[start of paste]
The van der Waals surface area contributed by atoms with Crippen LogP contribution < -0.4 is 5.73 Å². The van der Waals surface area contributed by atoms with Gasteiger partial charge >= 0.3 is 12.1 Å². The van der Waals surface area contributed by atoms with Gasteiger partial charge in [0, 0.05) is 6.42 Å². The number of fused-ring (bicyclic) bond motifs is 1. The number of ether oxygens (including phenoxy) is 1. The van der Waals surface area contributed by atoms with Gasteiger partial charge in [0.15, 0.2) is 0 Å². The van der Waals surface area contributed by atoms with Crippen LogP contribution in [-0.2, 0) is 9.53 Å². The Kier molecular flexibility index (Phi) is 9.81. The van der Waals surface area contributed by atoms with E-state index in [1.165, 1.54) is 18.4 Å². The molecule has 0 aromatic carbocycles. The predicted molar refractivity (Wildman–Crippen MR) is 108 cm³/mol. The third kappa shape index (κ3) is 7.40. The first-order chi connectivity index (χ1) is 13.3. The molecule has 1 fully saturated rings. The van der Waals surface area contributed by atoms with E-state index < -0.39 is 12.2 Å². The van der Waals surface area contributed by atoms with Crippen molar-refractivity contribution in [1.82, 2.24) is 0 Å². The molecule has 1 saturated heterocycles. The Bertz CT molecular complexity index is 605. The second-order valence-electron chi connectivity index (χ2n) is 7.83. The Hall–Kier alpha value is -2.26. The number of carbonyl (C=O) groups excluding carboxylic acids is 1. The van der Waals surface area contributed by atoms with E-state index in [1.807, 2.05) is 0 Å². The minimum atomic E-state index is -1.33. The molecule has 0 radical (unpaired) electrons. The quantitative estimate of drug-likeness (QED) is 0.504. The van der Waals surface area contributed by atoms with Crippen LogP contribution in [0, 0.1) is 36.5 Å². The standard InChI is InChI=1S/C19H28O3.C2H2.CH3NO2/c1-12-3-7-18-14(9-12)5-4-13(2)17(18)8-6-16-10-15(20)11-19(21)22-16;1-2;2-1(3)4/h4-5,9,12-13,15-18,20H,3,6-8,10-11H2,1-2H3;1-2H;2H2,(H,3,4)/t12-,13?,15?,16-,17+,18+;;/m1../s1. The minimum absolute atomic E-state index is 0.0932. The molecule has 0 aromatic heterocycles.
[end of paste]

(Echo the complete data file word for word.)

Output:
The van der Waals surface area contributed by atoms with Crippen LogP contribution < -0.4 is 5.73 Å². The van der Waals surface area contributed by atoms with Gasteiger partial charge >= 0.3 is 12.1 Å². The van der Waals surface area contributed by atoms with Gasteiger partial charge in [0, 0.05) is 6.42 Å². The number of fused-ring (bicyclic) bond motifs is 1. The number of ether oxygens (including phenoxy) is 1. The van der Waals surface area contributed by atoms with Gasteiger partial charge in [0.15, 0.2) is 0 Å². The van der Waals surface area contributed by atoms with Crippen LogP contribution in [-0.2, 0) is 9.53 Å². The Kier molecular flexibility index (Phi) is 9.81. The van der Waals surface area contributed by atoms with E-state index in [1.165, 1.54) is 18.4 Å². The molecule has 0 aromatic carbocycles. The predicted molar refractivity (Wildman–Crippen MR) is 108 cm³/mol. The third kappa shape index (κ3) is 7.40. The first-order chi connectivity index (χ1) is 13.3. The molecule has 1 fully saturated rings. The van der Waals surface area contributed by atoms with E-state index < -0.39 is 12.2 Å². The van der Waals surface area contributed by atoms with Crippen molar-refractivity contribution in [1.82, 2.24) is 0 Å². The molecule has 1 saturated heterocycles. The Bertz CT molecular complexity index is 605. The second-order valence-electron chi connectivity index (χ2n) is 7.83. The Hall–Kier alpha value is -2.26. The number of carbonyl (C=O) groups excluding carboxylic acids is 1. The van der Waals surface area contributed by atoms with E-state index in [1.807, 2.05) is 0 Å². The minimum atomic E-state index is -1.33. The molecule has 0 radical (unpaired) electrons. The quantitative estimate of drug-likeness (QED) is 0.504. The van der Waals surface area contributed by atoms with Crippen LogP contribution in [0, 0.1) is 36.5 Å². The standard InChI is InChI=1S/C19H28O3.C2H2.CH3NO2/c1-12-3-7-18-14(9-12)5-4-13(2)17(18)8-6-16-10-15(20)11-19(21)22-16;1-2;2-1(3)4/h4-5,9,12-13,15-18,20H,3,6-8,10-11H2,1-2H3;1-2H;2H2,(H,3,4)/t12-,13?,15?,16-,17+,18+;;/m1../s1. The minimum absolute atomic E-state index is 0.0932. The molecule has 0 aromatic heterocycles.